Monday, July 17, 2006

Doggerel #27: "Educated"

"An education doesn't make you smarter. It only makes you educated."
Welcome back to "Doggerel," where I ramble on about words and phrases that are misused, abused, or just plain meaningless. This edition brought to you courtesy of a 130 dB, 18,000 Hz troll (or at least that's how the text reads to me) who stopped by Ryan's first post.

Education is probably the greatest feature of the human species. We can communicate ideas to younger generations, who in turn build on those ideas, refining the ones that work, and getting rid of (or at least marginalizing) those that don't. Unfortunately, the latter part of the process is quite difficult: Humankind has become successful enough that we can survive the burden of silly notions. This burden, however, inhibits our "higher" forms of successes.

Many people seem to exist under the assumption that having magical letters after your name means that your arguments and opinions are inherently superior to anyone else's. Just because Dr. Bob has a PhD from CGNU doesn't mean that he isn't a fool. Doctors, scientists, engineers, etc. are still monkeys: They can make mistakes. They can be dishonest. They can even be idiots when it comes to a certain field, or even their own field.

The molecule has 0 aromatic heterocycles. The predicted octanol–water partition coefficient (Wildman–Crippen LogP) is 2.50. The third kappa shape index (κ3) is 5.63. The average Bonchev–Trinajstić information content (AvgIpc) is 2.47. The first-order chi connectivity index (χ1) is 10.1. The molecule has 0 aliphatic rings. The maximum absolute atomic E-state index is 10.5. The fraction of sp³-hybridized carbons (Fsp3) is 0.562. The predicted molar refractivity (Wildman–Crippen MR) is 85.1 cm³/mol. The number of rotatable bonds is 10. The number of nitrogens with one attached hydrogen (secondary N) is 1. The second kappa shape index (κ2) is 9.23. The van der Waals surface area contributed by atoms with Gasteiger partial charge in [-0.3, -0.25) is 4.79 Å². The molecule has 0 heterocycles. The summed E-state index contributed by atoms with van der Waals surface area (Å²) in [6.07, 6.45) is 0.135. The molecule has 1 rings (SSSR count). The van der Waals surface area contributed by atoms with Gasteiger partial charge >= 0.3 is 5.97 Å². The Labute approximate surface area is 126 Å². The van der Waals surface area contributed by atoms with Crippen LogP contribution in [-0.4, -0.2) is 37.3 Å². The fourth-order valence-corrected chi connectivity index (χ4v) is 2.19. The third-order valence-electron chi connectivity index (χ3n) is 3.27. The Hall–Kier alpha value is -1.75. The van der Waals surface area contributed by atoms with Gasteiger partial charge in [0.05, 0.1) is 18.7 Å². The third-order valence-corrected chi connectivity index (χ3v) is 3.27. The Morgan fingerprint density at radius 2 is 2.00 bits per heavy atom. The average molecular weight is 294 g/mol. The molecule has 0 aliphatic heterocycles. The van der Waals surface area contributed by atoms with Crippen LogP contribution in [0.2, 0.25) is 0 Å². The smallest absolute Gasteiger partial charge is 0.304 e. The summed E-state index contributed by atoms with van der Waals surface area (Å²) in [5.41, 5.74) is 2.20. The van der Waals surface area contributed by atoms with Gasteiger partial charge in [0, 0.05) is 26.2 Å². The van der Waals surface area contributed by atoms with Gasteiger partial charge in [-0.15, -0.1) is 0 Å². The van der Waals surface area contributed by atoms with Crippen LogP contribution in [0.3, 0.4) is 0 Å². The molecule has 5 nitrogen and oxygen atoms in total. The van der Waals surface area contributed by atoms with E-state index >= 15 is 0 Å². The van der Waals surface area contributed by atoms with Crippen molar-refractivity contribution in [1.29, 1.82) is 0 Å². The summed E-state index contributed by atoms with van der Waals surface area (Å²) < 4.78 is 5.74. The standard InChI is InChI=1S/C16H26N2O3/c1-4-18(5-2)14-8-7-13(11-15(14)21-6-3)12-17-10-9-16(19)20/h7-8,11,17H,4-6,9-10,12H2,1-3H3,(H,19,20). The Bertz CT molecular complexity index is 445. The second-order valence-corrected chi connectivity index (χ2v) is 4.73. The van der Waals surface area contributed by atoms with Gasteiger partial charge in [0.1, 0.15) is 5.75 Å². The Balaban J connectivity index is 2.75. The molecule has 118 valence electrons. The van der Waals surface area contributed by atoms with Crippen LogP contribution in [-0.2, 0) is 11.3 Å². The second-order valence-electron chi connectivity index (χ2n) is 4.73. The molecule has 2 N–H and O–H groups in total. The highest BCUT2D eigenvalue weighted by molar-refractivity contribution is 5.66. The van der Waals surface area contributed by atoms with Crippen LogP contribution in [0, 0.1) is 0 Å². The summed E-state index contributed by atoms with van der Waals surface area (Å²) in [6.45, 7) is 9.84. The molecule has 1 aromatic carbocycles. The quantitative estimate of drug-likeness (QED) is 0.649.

One example that comes to mind involves some scientists testing out a "psychic" who could apparently lift a book of matches off the back of his hand with his mind. They had exposed the matches to all sorts of "scientific" tests, including infrared scanning lasers, yadda, yadda. They couldn't figure out how he did it. They called Randi, expressing concern for the prize money of his. Randi sent them a children's magic book: The guy was pinching a bit of the skin on the back of his hand into one of the folds of the match box. When he clenched his hand, it moved the match box.

The scientists thought that they would be able to see any deception. Randi is a magician. His expertise is in deception and trickery. Thankfully, he uses his knowledge of the trade to teach us to see through deception, the flaws in our perceptive abilities, and other such things that can be used to fool us (not to mention entertain us).

Often, woos like to use the authority of "educated" people in place of real arguments, often to said authority's dismay.

For example, one commonly cited authority is Sir Isaac Newton. "Newton believed in God." "Newton believed in alchemy." This, however, is unimportant: What matters is the argument. Why did Newton believe in God? Why did he believe in alchemy? Tossing a big name around is meaningless unless that person had good arguments to support the conclusion. Of course, the necessity of good arguments eliminates the need for name dropping. In a sense, scientists are irrelevant to the science they do.

Talking about the people presenting an argument is little more than ego-stroking. Either an argument is sound, or it isn't. An honest person discusses the strengths and weaknesses of an argument being made. A dishonest person distracts people from that argument, like the previously mentioned troll did. Thank you, Mr./Mrs. Anonymous for the demonstration of the world's worst arguer to date.

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8 comments:

MichaelBains said...

In a sense, scientists are irrelevant to the science they do.

Dig it Dog!